Consider the action of $SL_2(\mathbb R)$ on real projective space $P^1(\mathbb R)$; given $A \in SL_2(\mathbb R)$ and $\alpha \in P^1(\mathbb R)$ we write $A . \alpha \in P^1(\mathbb R)$ for this action. Let $\mu$ be a probability measure on $SL_2(\mathbb R)$ and $\nu$ a probability on $P^1(\mathbb R)$. The **convolution** $\mu * \nu$ is then defined.

Let us call $\mu$ **smoothing** if it has the property that for any $\alpha \in P^1(\mathbb R)$, we have that $\mu * \delta_\alpha$ is absolutely continuous w.r.t. Lebesgue measure on $P^1(\mathbb R)$ (here, $\delta_\alpha$ is the unit Dirac mass at $\alpha$). Clearly, if $\mu$ is absolutely continuous on $SL_2(\mathbb R)$ then $\mu$ is smoothing. However, the converse is not true: for instance, take $\mu$ to be the law of rotation matrices by an angle $\theta$ chosen uniformly from $[0,2 \pi)$.

Given $\mu$, let us write $\bar \mu$ for the law of $A^{-1}$ when $A$ is distributed with law $\mu$.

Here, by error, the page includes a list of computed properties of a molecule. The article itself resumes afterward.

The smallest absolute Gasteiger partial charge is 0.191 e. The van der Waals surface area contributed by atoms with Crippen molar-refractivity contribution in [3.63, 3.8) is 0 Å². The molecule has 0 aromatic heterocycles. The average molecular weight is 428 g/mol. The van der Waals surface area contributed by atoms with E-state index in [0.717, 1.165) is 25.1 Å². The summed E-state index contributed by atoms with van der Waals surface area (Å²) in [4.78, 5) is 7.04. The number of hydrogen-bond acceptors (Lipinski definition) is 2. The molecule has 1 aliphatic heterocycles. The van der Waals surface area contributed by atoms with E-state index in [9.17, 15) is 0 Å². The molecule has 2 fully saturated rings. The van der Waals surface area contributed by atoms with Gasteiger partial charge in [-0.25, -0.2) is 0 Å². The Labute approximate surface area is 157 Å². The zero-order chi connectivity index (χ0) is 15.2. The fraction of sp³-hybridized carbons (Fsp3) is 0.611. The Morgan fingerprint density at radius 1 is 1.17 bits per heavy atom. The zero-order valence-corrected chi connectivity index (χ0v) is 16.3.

**Question:** If $\mu$ is smoothing, does it follow that $\bar \mu$ is also smoothing?

**Edit (5-17-2018):** I thought of a possible direction and would be happy to hear comments about it.

Parametrizing $P^1(\mathbb R)$ by the extended real line $\bar {\mathbb R} = \mathbb R \cup \{ \infty\}$, the action of $SL(2, \mathbb R)$ is given by Mobius transformations. To wit, if $$ A = \left( \begin{array}{c c} a & b \\ c & d \end{array} \right) $$ and $x \in P^1(\mathbb R) \cong \bar{\mathbb R}$, then $A$ maps $$ x \mapsto \frac{a x + b}{c x + d} \, . $$ This action preserves the cross ratio $$ (z_1, z_2; z_3, z_4) = \frac{z_1 - z_3}{z_1 - z_4} \frac{z_2 - z_4}{z_2 - z_3} $$ Plugging in $z = z_1, z_2 = 1, z_3 = 0, z_4 = \infty$ and letting $w_i = A . z_i, i = 2,3,4$ and $w = A.z$, we have $$ z = (w, w_2; w_3, w_4) \, . $$ That is, $z = A^{-1} . w$ is essentially determined by the random variables $w_i, i = 2,3,4$. In this way we can perfectly reconstruct the law $\bar \eta$ of $A^{-1}$ using the joint law of $(w_2, w_3, w_4)$.

**Punchline:** Under the smoothing property, the law of each $w_i$ is smooth on $\bar {\mathbb R}$. If the joint law of $(w_2, w_3, w_4)$ were smooth on $\bar {\mathbb R}^3$, then $\bar \eta$ is smoothing.

However, smoothness of the joint law does not follow from the smoothing property for $\eta$: a simple example is that $(w_2, w_3, w_4)$ is supported on some 1D curve in $\bar {\mathbb R}^3$. In fact, there are plenty of possible and quite ugly distributions for the joint law $(w_2, w_3, w_4)$ and this makes me wonder about a counterexample.